Contour

The human form is, from the artist's point of view, the most beautiful form. An artistic conception of an ideal womanly form is a figure seven and one-half or eight heads high (the head from just below the crown to the chin being the unit of measurement), with long neck, shoulders that slope slightly, a high chest and straight back, an easy carriage and grace of movement. The contour of such a form is made up of gently rounding, reversed curves, which melt into each other, forming beautiful lines. The slight inward curve at the waist, called the Greek curve and found in examples of Greek sculpture, is considered the most beautiful line of the body. There are no straight lines to be found in the contour.

Structure

It is not sufficient for the purpose of design, that form be studied in contour alone. Just as the builder understands the foundation of the building in relation to its superstructure, so must the designer understand the structure of the form in order to drape it in accord with the principles of design. The artist recognizes a structural division of the form into two great masses, the torso or trunk, and limbs. The structural parts of the body, the points of support and articulation, must be kept in mind: the points of support are the shoulders and hips; the points of articulation are the neck, elbows, wrists, knees, and ankles.

Line In Relation To Structure

No lines in contradiction to, or at variance with, the contour of the form, should appear in well-ordered clothing design. All divisions of the garment, whether by seam or decoration, should be made in relation to structural parts and areas. Parts of garments should be supported at structural points. Decoration should be placed at points of support or articulation.

Line In Relation To Design

The use of a line is to direct the attention to some point of interest. In all good designs are found two kinds of line, straight and curved. The interchange of these, or predominance of one over the other, depends upon the feeling of the designer. Straight lines are severe; they lend dignity and strength; curved lines express life and joy, and give variety in design; the finest curves, however, approach straight lines. Unity is expressed in the flow of lines growing out of each other; in lines of radiation, in an arrangement of parallel lines which emphasize each other; and by repetition of the lines of contour in other parts of the design. The use of horizontal and vertical lines in combination rivets the attention and changes the appeal to the artistic sense. The whole problem of design, then, is to make a harmonious arrangement of lines and shapes (or masses) in accordance with the principles of rhythmic unity, variety, and balance.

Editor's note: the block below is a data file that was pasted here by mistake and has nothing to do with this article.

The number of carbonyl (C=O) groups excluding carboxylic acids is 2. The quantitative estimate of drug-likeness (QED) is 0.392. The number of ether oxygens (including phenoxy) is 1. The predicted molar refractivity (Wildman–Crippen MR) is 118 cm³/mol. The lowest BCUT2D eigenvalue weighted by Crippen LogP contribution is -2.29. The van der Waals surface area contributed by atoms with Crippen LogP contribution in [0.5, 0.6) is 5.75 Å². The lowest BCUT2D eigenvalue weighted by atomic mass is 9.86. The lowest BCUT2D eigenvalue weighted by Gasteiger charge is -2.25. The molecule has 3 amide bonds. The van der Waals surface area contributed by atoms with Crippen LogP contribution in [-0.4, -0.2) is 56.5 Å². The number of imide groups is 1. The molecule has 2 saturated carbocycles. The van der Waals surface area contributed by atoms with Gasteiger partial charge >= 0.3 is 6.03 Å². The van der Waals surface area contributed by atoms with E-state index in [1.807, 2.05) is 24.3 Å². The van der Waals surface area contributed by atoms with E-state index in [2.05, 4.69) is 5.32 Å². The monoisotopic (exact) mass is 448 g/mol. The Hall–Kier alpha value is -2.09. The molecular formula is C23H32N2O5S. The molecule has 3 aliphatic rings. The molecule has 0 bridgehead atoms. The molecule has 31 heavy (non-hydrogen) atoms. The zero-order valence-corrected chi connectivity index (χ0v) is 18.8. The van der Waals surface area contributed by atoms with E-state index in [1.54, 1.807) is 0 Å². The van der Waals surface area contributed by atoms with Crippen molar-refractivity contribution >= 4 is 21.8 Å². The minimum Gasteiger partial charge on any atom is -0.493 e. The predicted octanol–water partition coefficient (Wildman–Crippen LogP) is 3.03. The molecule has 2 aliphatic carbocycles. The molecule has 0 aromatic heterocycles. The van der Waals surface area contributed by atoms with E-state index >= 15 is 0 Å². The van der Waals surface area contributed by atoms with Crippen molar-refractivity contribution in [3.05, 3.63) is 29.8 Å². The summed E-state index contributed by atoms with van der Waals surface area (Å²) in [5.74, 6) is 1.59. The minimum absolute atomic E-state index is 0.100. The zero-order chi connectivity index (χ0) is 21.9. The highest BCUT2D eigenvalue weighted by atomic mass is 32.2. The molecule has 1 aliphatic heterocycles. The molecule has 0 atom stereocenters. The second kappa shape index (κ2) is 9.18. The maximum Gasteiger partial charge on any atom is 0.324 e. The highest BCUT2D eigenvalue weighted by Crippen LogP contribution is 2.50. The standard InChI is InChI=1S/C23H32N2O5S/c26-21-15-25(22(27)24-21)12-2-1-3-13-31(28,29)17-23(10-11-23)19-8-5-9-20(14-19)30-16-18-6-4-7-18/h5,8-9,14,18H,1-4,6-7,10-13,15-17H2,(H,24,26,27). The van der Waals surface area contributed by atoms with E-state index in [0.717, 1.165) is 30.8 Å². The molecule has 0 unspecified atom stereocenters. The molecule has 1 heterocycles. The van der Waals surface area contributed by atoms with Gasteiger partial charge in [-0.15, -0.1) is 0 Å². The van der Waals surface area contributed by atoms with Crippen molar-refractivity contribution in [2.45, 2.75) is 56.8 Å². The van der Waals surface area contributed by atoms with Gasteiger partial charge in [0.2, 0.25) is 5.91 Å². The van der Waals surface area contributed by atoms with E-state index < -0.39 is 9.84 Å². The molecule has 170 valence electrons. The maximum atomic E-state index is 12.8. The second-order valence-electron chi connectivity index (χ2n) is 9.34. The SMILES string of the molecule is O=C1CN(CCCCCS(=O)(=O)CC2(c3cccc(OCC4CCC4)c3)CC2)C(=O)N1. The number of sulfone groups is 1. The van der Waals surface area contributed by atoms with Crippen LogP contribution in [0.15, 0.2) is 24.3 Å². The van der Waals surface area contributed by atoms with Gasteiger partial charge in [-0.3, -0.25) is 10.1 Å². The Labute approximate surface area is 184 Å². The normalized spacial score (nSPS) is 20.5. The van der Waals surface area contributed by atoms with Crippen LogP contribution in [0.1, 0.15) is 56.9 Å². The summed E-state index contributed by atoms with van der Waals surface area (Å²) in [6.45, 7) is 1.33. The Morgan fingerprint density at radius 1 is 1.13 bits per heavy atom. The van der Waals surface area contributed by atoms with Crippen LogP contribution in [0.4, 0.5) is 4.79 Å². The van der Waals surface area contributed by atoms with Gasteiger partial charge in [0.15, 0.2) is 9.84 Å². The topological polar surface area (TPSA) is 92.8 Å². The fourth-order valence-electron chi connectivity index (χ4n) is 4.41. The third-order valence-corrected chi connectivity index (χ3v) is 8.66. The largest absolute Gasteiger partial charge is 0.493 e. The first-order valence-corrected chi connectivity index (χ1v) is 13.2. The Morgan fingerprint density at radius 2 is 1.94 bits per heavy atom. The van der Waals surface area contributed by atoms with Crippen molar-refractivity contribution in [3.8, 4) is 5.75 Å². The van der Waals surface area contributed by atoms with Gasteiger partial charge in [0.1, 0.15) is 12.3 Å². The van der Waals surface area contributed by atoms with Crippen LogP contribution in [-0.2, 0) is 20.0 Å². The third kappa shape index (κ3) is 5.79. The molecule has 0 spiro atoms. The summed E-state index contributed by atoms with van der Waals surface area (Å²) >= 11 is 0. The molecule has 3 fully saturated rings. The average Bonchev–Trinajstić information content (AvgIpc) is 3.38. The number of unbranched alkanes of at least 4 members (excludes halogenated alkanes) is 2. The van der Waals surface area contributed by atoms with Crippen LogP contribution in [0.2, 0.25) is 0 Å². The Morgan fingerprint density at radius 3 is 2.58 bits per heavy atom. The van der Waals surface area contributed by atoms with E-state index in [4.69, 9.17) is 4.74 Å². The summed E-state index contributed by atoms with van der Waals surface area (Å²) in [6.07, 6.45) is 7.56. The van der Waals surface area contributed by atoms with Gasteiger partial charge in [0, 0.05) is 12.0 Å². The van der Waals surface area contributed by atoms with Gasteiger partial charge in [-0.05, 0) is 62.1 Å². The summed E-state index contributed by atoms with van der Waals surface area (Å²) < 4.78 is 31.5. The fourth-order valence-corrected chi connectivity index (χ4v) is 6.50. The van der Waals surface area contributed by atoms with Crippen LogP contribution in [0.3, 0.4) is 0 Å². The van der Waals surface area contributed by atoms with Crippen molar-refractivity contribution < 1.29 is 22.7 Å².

Texture affects design. Treatment of line that would render one fabric charming, would utterly fail with another. Soft, pliable stuffs are a joy to the designer because they lend themselves to such varied treatment, while stiff, harsh fabrics necessitate severity of line. Dull or lustrous surfaces affect design inasmuch as they absorb or reflect light. Weave in fabric, whether fine or coarse, plain or twilled; and pattern in weave, or pattern produced by color, greatly affect design. Plain weaves place almost no limitations, but a design planned for plain material and used for twilled material, may produce a displeasing effect by bringing the lines of the twill entirely at variance. Pattern in weave affects the division of areas, and limits decoration. Pattern produced by the use of color in printing, or the interlacing of vari-colored threads (as in figures, stripes, and plaids), affects design by reason of the size, the position, the up and down, or the right and left placing of figure or line, and requires careful manipulation in order to avoid pitfalls of error (Figs. 6, 7 and 8).

Occasion influences design. Garments should reflect the spirit of the occasion and the wearer. Free use of broken lines and curves, repetition of pattern in design, and oft-repeated decoration bespeak festive occasions and joyous emotions; severity of lines, restraint of curves and absence of decoration may suggest formal occasion and serious emotions.

Feeling for texture and line is developed through the study of textiles, the free and untrammelled use of fabrics and experimentation with them in draping, and through the study of the best forms in sculpture and painting. Comparative study of historic costume opens up a world of inspiration and suggestion for the creation of individual modes. One may not have immediate access to museum or library, but there are always to be had excellent prints of both ancient and modern sculpture, painting, and historic costume.